Althora

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Publisher – Eipix Entertainment
Price – US $7.99
Release Date – May 10th, 2017
Supported Controllers– Touchpad
Reviewed on – Gear VR/Galaxy S8

I was a big fan of Lands End, the exploration puzzle game that first appeared on the Gear VR early last year. It was highly immersive, offering simple gameplay, but was greatly atmospheric and ideal as a VR game. My main bone of contention was that it was incredibly short and I longed for a sequel or something similar. Annie Amber was subsequently released sometime later and although it bore some of Lands End’s traits, I found it very slow and a bit too strange for my liking.

Lush visuals await your time on this world

And here we come to Althora, the first VR title from developer Eipix.  The story involves yourself and a flying robot companion as you crash your space vehicle on some mysterious planet, exploring said planet and discovering the treasure of the ancients over the course of games 5 stages.

I was immediately struck by with how beautiful, crisp and vibrant the visuals were with the landscapes you explore being wonderfully realized.  The art design team have conjured up a world of awe and all their creative talents are on show here and certainly deserve recognition. With its dizzying heights and alien terrain, each chapter details its own theme for different areas of the world and they never disappoint. One particular stand out moment was riding on the back of a giant flying “space fish”. Standing up and looking at the landscape below certainly had me feeling as though I was there and my legs did wobble on more than one occasion.

At the games onset, you are shown a message stating ear phones need to be worn to fully appreciate the music and sound effects on offer here. They complement the visuals perfectly and further help to create an immersive world surrounding the player.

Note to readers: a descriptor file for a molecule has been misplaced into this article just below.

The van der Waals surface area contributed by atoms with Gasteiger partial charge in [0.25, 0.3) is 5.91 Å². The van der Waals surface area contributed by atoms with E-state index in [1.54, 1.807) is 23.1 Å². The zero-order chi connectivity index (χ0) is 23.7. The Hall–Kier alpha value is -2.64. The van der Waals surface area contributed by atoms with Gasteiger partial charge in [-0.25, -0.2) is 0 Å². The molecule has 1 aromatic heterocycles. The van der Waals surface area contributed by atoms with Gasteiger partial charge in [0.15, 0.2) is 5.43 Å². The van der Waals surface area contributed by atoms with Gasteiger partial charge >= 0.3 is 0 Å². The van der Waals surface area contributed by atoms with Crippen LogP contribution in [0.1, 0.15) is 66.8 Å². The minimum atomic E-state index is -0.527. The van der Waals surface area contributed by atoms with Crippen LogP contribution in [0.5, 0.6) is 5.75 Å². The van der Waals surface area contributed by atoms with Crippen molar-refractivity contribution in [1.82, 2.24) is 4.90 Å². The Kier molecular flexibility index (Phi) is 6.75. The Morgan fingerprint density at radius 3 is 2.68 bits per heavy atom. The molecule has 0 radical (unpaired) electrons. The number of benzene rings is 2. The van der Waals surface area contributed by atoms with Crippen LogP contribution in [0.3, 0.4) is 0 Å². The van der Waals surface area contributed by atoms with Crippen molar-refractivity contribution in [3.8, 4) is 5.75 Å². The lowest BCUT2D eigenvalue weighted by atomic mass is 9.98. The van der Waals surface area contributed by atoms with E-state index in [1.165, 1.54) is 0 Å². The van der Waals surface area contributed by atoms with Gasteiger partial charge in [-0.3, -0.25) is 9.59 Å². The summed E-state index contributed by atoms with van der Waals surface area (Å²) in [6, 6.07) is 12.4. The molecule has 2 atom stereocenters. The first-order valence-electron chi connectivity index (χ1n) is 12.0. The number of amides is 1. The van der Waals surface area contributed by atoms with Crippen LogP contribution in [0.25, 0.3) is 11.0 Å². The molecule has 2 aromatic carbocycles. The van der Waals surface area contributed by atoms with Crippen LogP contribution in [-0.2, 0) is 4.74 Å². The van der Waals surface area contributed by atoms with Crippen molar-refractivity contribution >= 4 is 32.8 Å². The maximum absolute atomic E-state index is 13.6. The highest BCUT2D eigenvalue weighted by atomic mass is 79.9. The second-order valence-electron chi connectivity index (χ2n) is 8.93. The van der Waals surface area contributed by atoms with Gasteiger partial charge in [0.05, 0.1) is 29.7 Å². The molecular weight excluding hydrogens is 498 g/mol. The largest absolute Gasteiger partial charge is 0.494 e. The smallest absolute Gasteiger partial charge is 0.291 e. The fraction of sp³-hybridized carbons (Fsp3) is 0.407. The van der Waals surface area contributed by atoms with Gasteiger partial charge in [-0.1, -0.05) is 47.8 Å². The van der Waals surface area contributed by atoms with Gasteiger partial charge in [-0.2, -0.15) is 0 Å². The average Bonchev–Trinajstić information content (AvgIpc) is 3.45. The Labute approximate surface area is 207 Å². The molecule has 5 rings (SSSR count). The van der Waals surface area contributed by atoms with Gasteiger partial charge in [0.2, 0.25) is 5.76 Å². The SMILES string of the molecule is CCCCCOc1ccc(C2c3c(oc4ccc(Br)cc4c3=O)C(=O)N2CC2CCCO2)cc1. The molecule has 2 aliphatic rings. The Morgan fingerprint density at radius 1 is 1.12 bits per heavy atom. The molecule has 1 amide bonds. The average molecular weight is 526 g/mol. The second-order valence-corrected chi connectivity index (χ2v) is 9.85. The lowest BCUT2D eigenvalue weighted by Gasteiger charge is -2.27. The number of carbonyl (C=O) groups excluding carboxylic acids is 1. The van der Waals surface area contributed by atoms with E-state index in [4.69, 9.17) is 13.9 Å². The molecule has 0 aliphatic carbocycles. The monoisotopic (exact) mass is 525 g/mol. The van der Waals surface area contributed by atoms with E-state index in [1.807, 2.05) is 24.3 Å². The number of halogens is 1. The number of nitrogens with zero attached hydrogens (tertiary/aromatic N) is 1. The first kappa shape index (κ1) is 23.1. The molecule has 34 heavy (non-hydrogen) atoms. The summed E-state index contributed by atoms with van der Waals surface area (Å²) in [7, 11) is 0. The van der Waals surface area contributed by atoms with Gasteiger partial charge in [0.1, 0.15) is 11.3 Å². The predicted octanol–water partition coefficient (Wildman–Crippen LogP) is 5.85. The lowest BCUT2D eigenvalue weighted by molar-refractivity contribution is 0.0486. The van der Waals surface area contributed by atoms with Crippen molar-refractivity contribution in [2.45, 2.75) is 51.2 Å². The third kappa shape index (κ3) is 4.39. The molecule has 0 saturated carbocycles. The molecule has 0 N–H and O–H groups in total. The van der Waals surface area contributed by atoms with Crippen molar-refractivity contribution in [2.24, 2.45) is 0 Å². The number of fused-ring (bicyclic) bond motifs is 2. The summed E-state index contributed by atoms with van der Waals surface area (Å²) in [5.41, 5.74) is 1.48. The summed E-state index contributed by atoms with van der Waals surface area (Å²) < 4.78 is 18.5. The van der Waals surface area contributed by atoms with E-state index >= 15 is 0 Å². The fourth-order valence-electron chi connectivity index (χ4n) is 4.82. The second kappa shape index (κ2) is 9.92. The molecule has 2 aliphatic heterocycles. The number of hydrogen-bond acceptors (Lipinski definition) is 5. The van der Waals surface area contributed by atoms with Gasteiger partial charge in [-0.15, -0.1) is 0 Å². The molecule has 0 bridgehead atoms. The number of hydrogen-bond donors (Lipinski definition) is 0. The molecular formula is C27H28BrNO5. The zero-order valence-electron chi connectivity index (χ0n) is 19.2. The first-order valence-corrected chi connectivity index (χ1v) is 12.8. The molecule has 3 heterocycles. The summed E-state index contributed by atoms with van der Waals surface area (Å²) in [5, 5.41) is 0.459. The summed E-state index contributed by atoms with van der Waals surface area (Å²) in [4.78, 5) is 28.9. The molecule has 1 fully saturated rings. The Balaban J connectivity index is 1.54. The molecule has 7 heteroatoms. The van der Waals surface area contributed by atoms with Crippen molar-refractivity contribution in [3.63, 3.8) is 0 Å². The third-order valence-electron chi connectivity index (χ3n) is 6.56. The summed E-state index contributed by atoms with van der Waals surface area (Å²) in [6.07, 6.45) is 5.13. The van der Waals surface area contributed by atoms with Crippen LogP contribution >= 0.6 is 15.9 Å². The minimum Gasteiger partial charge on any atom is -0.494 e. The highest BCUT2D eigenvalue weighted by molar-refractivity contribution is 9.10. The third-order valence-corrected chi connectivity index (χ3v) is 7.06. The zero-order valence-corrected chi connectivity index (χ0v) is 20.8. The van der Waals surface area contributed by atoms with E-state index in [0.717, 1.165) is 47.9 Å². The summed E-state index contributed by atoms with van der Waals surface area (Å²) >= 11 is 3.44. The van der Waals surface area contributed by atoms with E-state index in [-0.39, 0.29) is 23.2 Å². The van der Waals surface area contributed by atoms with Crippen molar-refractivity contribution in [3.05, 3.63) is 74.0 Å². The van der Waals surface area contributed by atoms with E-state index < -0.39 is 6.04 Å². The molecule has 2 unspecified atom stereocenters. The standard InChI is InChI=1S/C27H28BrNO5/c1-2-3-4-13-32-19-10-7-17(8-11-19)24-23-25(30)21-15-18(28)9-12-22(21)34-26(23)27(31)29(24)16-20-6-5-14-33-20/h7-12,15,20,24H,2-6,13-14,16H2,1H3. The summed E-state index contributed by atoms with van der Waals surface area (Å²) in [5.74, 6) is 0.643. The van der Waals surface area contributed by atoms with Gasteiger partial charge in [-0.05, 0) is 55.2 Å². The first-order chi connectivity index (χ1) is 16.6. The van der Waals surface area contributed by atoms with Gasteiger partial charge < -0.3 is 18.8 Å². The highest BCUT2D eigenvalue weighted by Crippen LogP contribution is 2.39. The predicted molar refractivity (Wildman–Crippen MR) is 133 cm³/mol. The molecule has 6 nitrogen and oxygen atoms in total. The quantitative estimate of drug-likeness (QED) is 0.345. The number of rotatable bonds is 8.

Control in the game is handled by simply turning your head, pinpointing items of interest or picking out locations and heading toward it. There is no free roaming movement, instead points of advancement are highlighted and a selection with your headset will move you to that point. The game sets a very linear line of exploration, meaning there is only one path in front of you with no choice but to follow. There are some puzzles featured in each chapter which include rotating dials, lining up beams of light and so on, but they offer no challenge. Your droid companion narrates as you go and details the puzzles that lie before you. A bit more of a challenge with these would have been welcome if only to draw out the lifespan of the game.

Exploration is the order of the day.

Althora, like other games of its ilk, is a very short lived experience. From start to end credits, I clocked the game in under 40 minutes with no real replayability either. This is a VR title that aims for meditative and peaceful exploration rather than action and frustration.  I did find that when moving to each location, the motion became jittery and occasionally the sound became out of sync, a smoother experience would have helped greatly.

If you were a fan of Lands End and want more of the same then Althora is a perfect follow-up and a must have.  Although it features simple puzzles and short gameplay, it’s an experience worth playing if only just to marvel at the creative visuals and at the immersion it provides.

What would I pay?  For its short play time and limited replayability I feel like a few dollars should be shaved off when compared to similar titles.  That said, it’s a quality game and definitely worth your time.

Eipix Entertainment provided theVRgrid with a review copy of this title and, regardless of our review, we thank them for that!

Good

  • Fantastic visuals and audio
  • Very creative
  • A relaxing, scenic experience

Bad

  • Puzzles offer no challenge
  • Very short game time
  • Some graphical and sound stuttering
7

Good

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